Civic Engagement - A Family and Consumer Sciences Tradition

By Shockey, Susan S. | Journal of Family and Consumer Sciences, Fall 2011 | Go to article overview

Civic Engagement - A Family and Consumer Sciences Tradition


Shockey, Susan S., Journal of Family and Consumer Sciences


Point of View

We come not as professional educators, not as meddling philanthropists, not as mere dabblers in social movements, but as a company of men and women who feel that there is a deeper significance to movements for social betterment.

Ellen Swallow Richards, 4th Lake Placid Conference, 1902

Family and consumer sciences professionals (FCS) have a long history of addressing public policy issues. We need to continue this legacy of civic engagement. For many members of AAFCS, our family policy work occurs at several levels: international, national, state, and local. It is critical at this point in time in the United States that FCS professionals be proactive at all of these levels. We need to continually address the challenges of family and societal ills in the area of family resources such as money management, housing, climate change, health, food and nutrition, and family relationships.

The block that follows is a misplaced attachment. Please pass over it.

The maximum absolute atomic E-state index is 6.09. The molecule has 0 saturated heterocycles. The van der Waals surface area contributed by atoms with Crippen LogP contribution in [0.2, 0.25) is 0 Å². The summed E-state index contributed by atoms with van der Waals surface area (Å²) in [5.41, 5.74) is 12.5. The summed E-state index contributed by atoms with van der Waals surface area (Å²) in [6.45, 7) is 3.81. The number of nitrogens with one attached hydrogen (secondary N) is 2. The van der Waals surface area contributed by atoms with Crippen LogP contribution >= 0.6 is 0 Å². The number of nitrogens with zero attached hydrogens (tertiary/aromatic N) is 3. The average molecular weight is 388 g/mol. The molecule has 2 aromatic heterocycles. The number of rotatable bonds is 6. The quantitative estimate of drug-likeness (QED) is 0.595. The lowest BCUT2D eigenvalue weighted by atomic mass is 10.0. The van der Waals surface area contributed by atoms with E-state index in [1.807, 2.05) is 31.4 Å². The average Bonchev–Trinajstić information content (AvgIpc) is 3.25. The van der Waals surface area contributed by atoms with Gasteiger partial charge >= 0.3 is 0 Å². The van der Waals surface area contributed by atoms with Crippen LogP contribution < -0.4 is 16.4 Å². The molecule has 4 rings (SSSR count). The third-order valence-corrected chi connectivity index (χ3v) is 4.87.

With such great needs in our lives, it is interesting that there are now fewer AAFCS members and FCS professionals in the work place to step up and take action. Our society needs us to take the critical first step of renewed civic engagement. There are plenty of opportunities as educators, researchers, and advocates to work together and address the needs of individuals, families, and communities.

The next step of civic re-engagement is to be actively involved in our Association. Napoleon Hill writes in his book The Taw of Success in Sixteen Tessons about the thirteenth law of success - Cooperation. …

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